7. 7. PART A: Sure Start Children’s Centre Details Section 1: Factual information about the children’s centre 1.Name and Address of Sure Start Children’s Centre      2.Name and contact details of centre leader      3.Name, address and contact details of local authority       4.Name, address and contact details of main sponsor       5.Please give a brief description of how the centre is structured. Is it located in one building, or are some services delivered from linked sites or run by other agencies? If they are please add the linked site details here. Consider aspects such as: areas/rooms used, access to outdoor space and general access such as a lift, ramps or stairs.       6.Nature of main centre (i.e. former Sure Start Local Programme, Early Excellence Centre, Maintained Nursery School, Health Centre, community centre, primary school, Family Centre, purpose built etc).       7.Name and give the main service delivery function of other sites (e.g. Early Years Foundation Stage provision, health services, outreach etc). Version 8: Revised Feb 2010 7
  8. 8.       8. a) Date of designation:       b) Date of delivering fully operational services:       c) What is the number of children under 5 in the Sure Start Children’s Centre reach area?       d) Which lower super-output areas are served by the Sure Start Children’s Centre and is the coverage wholly or partly covered by the centre?       9. Is the centre serving: a) a very disadvantaged children’s centre reach area? b) a less disadvantaged children’s centre reach area? The understanding of the deprivation in the centre’s reach will need to be agreed with the LA based on comparative demographic data. 10. Core offer of services: a) If the centre is serving a very disadvantaged area, does the centre offer all elements of the core offer? Integrated childcare and early learning health family support outreach links to Jobcentre Plus Childminder network If no, which services does the centre currently offer?       b) If the Sure Start Children’s Centre serves a less disadvantaged or affluent area, which elements of the universal offer are in place: Integrated childcare and early learning OR Drop-in/stay and play sessions Health Links to Jobcentre Plus Family support and outreach Version 8: Revised Feb 2010 8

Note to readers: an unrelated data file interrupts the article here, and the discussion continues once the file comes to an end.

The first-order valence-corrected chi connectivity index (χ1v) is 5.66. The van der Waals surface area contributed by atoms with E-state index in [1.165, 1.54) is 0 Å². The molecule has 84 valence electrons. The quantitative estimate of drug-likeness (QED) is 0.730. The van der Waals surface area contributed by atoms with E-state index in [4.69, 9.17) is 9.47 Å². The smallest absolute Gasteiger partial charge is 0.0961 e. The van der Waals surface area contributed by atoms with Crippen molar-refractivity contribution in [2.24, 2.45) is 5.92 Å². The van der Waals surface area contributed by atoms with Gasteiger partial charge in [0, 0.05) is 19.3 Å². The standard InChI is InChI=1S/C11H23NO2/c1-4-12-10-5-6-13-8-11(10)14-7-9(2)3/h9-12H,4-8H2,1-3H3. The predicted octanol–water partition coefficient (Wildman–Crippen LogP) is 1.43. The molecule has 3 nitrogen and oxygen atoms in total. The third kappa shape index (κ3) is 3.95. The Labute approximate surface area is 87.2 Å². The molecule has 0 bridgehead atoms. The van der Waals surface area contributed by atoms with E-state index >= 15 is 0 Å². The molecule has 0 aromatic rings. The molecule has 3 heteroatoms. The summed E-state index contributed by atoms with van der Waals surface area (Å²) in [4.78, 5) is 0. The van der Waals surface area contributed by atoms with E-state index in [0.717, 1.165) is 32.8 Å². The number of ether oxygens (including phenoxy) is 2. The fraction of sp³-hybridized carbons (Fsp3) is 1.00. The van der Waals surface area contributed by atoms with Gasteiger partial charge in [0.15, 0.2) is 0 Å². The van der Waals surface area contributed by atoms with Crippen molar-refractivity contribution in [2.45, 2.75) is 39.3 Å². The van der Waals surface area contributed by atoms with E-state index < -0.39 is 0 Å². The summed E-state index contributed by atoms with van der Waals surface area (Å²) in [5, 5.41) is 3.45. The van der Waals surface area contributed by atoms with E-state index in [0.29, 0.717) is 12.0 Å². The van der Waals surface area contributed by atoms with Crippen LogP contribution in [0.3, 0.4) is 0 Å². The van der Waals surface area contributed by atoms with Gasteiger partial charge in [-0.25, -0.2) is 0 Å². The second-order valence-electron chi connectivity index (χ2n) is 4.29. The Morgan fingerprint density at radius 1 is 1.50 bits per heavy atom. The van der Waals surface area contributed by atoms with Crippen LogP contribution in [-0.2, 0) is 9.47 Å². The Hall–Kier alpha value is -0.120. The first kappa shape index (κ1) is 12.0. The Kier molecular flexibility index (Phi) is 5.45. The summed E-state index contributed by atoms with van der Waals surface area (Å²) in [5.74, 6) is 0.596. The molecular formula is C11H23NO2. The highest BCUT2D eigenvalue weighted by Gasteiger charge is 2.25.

9. 9. Childminder network Other 11. What health services are provided by or from the Sure Start Children’s Centre? 12. How many Health service hours/sessions are provided per week or per month in the Children’s Centre? 13. Do Jobcentre Plus staff work out of the Children’s Centre and if so how many hours/sessions a week on average? 14. What Jobcentre Plus services are delivered, for e.g. general advice, mandatory interventions, job points, or direct phone links? 15. Please outline details of overall establishment/staffing roles and their level of qualifications, such as childcare and family support staff. Version 8: Revised Feb 2010 9